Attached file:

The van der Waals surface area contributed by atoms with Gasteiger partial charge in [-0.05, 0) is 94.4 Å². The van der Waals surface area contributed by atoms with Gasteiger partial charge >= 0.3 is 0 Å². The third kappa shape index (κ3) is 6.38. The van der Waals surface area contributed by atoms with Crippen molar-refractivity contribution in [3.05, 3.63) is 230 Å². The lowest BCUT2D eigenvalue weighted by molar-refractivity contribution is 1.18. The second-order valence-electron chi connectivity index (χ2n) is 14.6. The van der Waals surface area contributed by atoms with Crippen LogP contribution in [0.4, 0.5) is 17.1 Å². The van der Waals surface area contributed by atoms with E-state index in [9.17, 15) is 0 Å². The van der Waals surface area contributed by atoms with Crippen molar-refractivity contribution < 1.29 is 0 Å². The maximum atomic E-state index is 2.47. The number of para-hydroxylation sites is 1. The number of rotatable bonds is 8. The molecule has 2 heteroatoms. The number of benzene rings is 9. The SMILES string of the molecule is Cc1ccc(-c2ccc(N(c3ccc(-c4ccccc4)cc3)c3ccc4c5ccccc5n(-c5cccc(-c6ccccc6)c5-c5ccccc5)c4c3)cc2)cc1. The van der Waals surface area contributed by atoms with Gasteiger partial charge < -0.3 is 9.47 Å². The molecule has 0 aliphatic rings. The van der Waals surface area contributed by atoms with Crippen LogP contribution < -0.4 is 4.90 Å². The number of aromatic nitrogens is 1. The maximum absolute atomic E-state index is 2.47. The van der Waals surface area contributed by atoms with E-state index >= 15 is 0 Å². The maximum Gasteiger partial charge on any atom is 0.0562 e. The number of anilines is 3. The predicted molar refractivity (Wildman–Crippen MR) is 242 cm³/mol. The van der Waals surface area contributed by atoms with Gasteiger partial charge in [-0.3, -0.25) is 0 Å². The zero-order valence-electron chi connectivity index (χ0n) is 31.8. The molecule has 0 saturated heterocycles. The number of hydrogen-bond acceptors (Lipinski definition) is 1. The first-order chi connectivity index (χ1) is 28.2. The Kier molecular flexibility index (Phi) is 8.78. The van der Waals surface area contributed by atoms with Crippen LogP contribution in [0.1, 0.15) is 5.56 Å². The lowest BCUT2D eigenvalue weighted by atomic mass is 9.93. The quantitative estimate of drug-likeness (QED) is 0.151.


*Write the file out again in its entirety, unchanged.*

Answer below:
The van der Waals surface area contributed by atoms with Gasteiger partial charge in [-0.05, 0) is 94.4 Å². The van der Waals surface area contributed by atoms with Gasteiger partial charge >= 0.3 is 0 Å². The third kappa shape index (κ3) is 6.38. The van der Waals surface area contributed by atoms with Crippen molar-refractivity contribution in [3.05, 3.63) is 230 Å². The lowest BCUT2D eigenvalue weighted by molar-refractivity contribution is 1.18. The second-order valence-electron chi connectivity index (χ2n) is 14.6. The van der Waals surface area contributed by atoms with Crippen LogP contribution in [0.4, 0.5) is 17.1 Å². The van der Waals surface area contributed by atoms with E-state index in [9.17, 15) is 0 Å². The van der Waals surface area contributed by atoms with Crippen molar-refractivity contribution < 1.29 is 0 Å². The maximum atomic E-state index is 2.47. The number of para-hydroxylation sites is 1. The number of rotatable bonds is 8. The molecule has 2 heteroatoms. The number of benzene rings is 9. The SMILES string of the molecule is Cc1ccc(-c2ccc(N(c3ccc(-c4ccccc4)cc3)c3ccc4c5ccccc5n(-c5cccc(-c6ccccc6)c5-c5ccccc5)c4c3)cc2)cc1. The van der Waals surface area contributed by atoms with Gasteiger partial charge < -0.3 is 9.47 Å². The molecule has 0 aliphatic rings. The van der Waals surface area contributed by atoms with Crippen LogP contribution < -0.4 is 4.90 Å². The number of aromatic nitrogens is 1. The maximum absolute atomic E-state index is 2.47. The van der Waals surface area contributed by atoms with E-state index >= 15 is 0 Å². The maximum Gasteiger partial charge on any atom is 0.0562 e. The number of anilines is 3. The predicted molar refractivity (Wildman–Crippen MR) is 242 cm³/mol. The van der Waals surface area contributed by atoms with Gasteiger partial charge in [-0.3, -0.25) is 0 Å². The zero-order valence-electron chi connectivity index (χ0n) is 31.8. The molecule has 0 saturated heterocycles. The number of hydrogen-bond acceptors (Lipinski definition) is 1. The first-order chi connectivity index (χ1) is 28.2. The Kier molecular flexibility index (Phi) is 8.78. The van der Waals surface area contributed by atoms with Crippen LogP contribution in [0.1, 0.15) is 5.56 Å². The lowest BCUT2D eigenvalue weighted by atomic mass is 9.93. The quantitative estimate of drug-likeness (QED) is 0.151.